On the agenda: Secret Cinema; Late Night Jazz; You, Me and Everybody Else exhibition; William Furlong; Freja Beha Erichsen; Hay Literature Festival

Hay gives a whole new meaning to book club while Phaidon goes all 'multi-platform' on us
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The Independent Culture


The most taxing thought most of us have on a trip to the movies is: salt or sugar? Not at Secret Cinema's events. Many could be forgiven for wondering what a fairground was doing in Hackney last year, for example. Turns out it was providing the Coney Island background for a showing of cult classic 'The Warriors' at the organisers' first outdoor event. As its name suggests, Secret Cinema reveals the location of its "happenings" hush-hush until only a few days before the event, while the movie is not revealed until the day itself. All that is certain about its next screening is that it will be the promoters' first extended run rather than a one-off – and that tickets will go fast. 15-20 June, secretcinema.org

Adam Jacques


Such diverse jazz luminaries as Oscar Peterson, Diana Krall and Tony Bennett have performed at London's Royal Albert Hall – and the venue is set to build on its pedigree with a Late Night Jazz schedule kicking off in its recently renovated Elgar Room, offering a mix of up-and coming artists such as sensational crooner Alex Stewart and more established musicians such as Gill Manly (think Sarah Vaughan meets Nina Simone). Nice. Tel: 020 7589 8212, royalalberthall.com



Who doesn't enjoy a glimpse into others' lives? That's just what photography exhibition You, Me and Everybody Else is offering from Friday at theprintspace. Featuring portraits by six photographers (including The New Review's Annie Collinge, Linda Brownlee and Jo Metson-Scott), subjects range from an east London family (whom Brownlee met across the garden fence – the daughter is pictured above) to boys in Calcutta who make their living by giving tourists horse rides. Until 26 May, theprintspace.co.uk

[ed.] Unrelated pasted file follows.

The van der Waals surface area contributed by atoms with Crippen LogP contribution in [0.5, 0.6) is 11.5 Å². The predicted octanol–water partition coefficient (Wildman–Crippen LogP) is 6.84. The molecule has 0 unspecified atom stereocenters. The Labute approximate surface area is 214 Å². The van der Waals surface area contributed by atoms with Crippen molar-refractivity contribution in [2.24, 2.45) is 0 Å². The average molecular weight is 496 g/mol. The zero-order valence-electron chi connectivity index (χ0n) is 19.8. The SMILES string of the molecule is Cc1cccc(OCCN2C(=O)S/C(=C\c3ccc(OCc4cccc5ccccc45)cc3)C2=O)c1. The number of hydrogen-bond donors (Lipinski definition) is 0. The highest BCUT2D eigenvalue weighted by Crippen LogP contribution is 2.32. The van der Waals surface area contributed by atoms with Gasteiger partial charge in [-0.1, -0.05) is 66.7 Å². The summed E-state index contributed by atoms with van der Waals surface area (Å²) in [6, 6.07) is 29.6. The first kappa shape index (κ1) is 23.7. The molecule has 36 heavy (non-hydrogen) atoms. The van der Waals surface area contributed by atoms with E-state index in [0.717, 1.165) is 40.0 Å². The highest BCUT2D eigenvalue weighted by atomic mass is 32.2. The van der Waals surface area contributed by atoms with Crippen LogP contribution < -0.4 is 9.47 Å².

Is it a book? A recording? Art? William Furlong's Speaking of Art is all three! Brit artist Furlong began "publishing" Audio Arts, an audio magazine of sound art and artist interviews, in 1973, including interrogations of Joseph Beuys, Marcel Duchamp, Roy Lichtenstein... Now Phaidon has transcribed the best of these interviews for its typically handsome book (£24.95). Check out phaidon.com later this month for audio excerpts of chats.

Mike Higgins


There hasn't been an "It-cut" for some time, the hipsters' 'do of choice latterly having been a somewhat inaccessible undercut, mohawk or mullet, but The Freja – so named after model du jour Freja Beha Erichsen – is the antidote to all that. "It's an evolution of the shoulder-length bob," says Andrew John, hairstylist at Percy & Reed. "A dishevelled, broken-up cut with a loose structure, it has a blunt feel achieved by razor-cutting with a short fringe and a dense, thatch-like quality." Which essentially means choppy, grungey layers that are super-easy to maintain. percyandreed.com

Harriet Walker


Bill Clinton called the Hay Literature Festival a "Woodstock for the mind". Now it becomes a Woodstock for the ears, as a music festival is launched to run alongside the 23-year-old books event from 27 May to 6 June. Beth Orton, Laura Marling and the Orquesta Buena Vista Social Club, among others, will perform in gusty tents, while a new "nightclub" will combine music with words. hayfestival.com

Katy Guest